|Just wrong, ain't it?|
Of course, movies have to be cast. In slasher flicks, the most important role is usually that of the final girl. For that, the call was put out and actresses came pouring in to audition for the role of Nancy. Some of the young women who did not get the part include Demi Moore, Jennifer Grey, and Courteney Cox. Craven would later use Cox as a supporting player in the Scream franchise. However, she wasn't quite right for this part. Movie God granted Craven the power of discernment and the role was given to an unknown by the name of Heather Langenkamp. Her three turns as Nancy in the franchise remain the only memorable parts of her filmography.
The killer can be kind of an afterthought. It usually just requires someone large who can lumber along. They'll be made more menacing through camera angles and the use of a creepy score. Craven had someone with a little more personality in mind. As such, he cast vet David Warner to play Freddy. Looking at pictures of Warner, it's easy to see why. However, it was a silly human mistake. It was almost time to start filming when Movie God ensured Warner had to drop out due to "scheduling conflicts." As only the Movie God could he dropped the perfect Krueger into the director's lap, Robert Englund.
Movie God had one more casting trick up his sleeve. Well, actually two. A young man named Jackie Earle Haley came in to audition for the part of Glen. He was not cast, but his buddy who came along just to lend moral support was given the role. It was a part a number of other young hotshots were considered for including Charlie Sheen, Brad Pitt, Nicholas Cage, John Cusack, and Keifer Sutherland. However, there was something special about this young guy who would make A Nightmare on Elm Street his feature film debut. Or at least, he was lucky to be in the good graces of Movie God...and Wes Craven's daughters. They picked his head shot out of the lot because they thought he was gorgeous. The young man's name was Johnny Depp. For being somewhat responsible for bringing Depp to Craven's attention, and more proof that the Movie God works in mysterious ways, Jackie Earle Haley was rewarded twenty-six years later when he was given the role of Freddy Krueger in the 2010 remake.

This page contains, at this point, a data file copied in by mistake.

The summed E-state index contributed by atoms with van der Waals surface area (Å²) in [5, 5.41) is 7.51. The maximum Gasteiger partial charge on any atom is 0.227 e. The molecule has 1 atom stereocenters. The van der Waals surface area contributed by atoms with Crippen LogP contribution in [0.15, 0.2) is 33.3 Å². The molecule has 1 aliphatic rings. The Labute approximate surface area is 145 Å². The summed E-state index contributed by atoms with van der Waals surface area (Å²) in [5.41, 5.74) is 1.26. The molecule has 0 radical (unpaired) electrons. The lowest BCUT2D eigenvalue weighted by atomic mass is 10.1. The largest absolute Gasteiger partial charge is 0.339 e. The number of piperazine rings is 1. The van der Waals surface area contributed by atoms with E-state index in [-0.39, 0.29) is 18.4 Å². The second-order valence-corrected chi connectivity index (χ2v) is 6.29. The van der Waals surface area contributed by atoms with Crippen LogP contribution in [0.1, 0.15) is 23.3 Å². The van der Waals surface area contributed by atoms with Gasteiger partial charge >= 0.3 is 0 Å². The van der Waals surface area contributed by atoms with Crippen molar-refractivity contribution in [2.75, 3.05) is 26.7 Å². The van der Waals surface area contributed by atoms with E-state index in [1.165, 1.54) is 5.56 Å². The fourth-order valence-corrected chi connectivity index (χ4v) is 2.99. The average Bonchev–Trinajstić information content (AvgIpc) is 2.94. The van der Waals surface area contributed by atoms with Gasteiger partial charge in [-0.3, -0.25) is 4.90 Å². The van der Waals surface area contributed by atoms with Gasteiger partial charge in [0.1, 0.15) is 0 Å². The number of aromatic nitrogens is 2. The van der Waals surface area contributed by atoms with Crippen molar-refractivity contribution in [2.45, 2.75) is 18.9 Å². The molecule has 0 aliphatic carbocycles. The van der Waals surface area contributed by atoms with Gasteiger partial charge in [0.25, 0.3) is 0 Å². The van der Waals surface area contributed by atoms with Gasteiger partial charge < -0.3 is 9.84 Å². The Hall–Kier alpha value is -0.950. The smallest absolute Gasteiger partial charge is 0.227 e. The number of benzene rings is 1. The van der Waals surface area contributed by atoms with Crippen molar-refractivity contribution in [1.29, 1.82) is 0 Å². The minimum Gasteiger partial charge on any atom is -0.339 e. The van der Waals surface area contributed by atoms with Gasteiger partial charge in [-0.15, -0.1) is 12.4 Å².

Craven and crew would go on to shoot A Nightmare on Elm Street in a mere thirty-two days for a budget of $1.8 million. It easily made that back over its opening weekend and would go on to earn nearly fourteen times that amount at the box office. As you know, Freddy became a horror icon and the film spawned five sequels of varying artistic and commercial success, plus the spin-off Freddy vs. Jason. The very existence of A Nightmare on Elm Street stands as a testament to the existence of a Movie God.